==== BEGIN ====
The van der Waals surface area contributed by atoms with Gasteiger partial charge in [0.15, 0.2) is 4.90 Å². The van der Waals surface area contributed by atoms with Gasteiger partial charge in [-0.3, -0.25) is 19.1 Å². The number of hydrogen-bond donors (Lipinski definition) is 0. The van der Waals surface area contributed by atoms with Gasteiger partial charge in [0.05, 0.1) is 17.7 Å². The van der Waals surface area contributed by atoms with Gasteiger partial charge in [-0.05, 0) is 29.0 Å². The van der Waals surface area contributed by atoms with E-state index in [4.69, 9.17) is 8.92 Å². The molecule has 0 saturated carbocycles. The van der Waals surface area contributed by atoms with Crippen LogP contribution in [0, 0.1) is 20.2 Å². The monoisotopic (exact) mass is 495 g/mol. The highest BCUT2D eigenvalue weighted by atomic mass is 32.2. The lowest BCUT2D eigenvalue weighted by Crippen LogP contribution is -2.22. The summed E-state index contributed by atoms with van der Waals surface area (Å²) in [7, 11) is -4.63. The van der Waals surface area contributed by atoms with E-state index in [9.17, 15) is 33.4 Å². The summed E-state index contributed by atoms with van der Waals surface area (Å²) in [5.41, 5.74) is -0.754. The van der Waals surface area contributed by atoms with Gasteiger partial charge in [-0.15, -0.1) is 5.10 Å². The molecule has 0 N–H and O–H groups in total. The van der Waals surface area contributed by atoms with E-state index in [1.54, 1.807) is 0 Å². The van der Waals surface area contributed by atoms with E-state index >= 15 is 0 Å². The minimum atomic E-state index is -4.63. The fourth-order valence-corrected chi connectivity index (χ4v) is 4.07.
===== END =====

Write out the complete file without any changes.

The van der Waals surface area contributed by atoms with Gasteiger partial charge in [0.15, 0.2) is 4.90 Å². The van der Waals surface area contributed by atoms with Gasteiger partial charge in [-0.3, -0.25) is 19.1 Å². The number of hydrogen-bond donors (Lipinski definition) is 0. The van der Waals surface area contributed by atoms with Gasteiger partial charge in [0.05, 0.1) is 17.7 Å². The van der Waals surface area contributed by atoms with Gasteiger partial charge in [-0.05, 0) is 29.0 Å². The van der Waals surface area contributed by atoms with E-state index in [4.69, 9.17) is 8.92 Å². The molecule has 0 saturated carbocycles. The van der Waals surface area contributed by atoms with Crippen LogP contribution in [0, 0.1) is 20.2 Å². The monoisotopic (exact) mass is 495 g/mol. The highest BCUT2D eigenvalue weighted by atomic mass is 32.2. The lowest BCUT2D eigenvalue weighted by Crippen LogP contribution is -2.22. The summed E-state index contributed by atoms with van der Waals surface area (Å²) in [7, 11) is -4.63. The van der Waals surface area contributed by atoms with E-state index in [9.17, 15) is 33.4 Å². The summed E-state index contributed by atoms with van der Waals surface area (Å²) in [5.41, 5.74) is -0.754. The van der Waals surface area contributed by atoms with Gasteiger partial charge in [-0.15, -0.1) is 5.10 Å². The molecule has 0 N–H and O–H groups in total. The van der Waals surface area contributed by atoms with E-state index in [1.54, 1.807) is 0 Å². The van der Waals surface area contributed by atoms with E-state index >= 15 is 0 Å². The minimum atomic E-state index is -4.63. The fourth-order valence-corrected chi connectivity index (χ4v) is 4.07.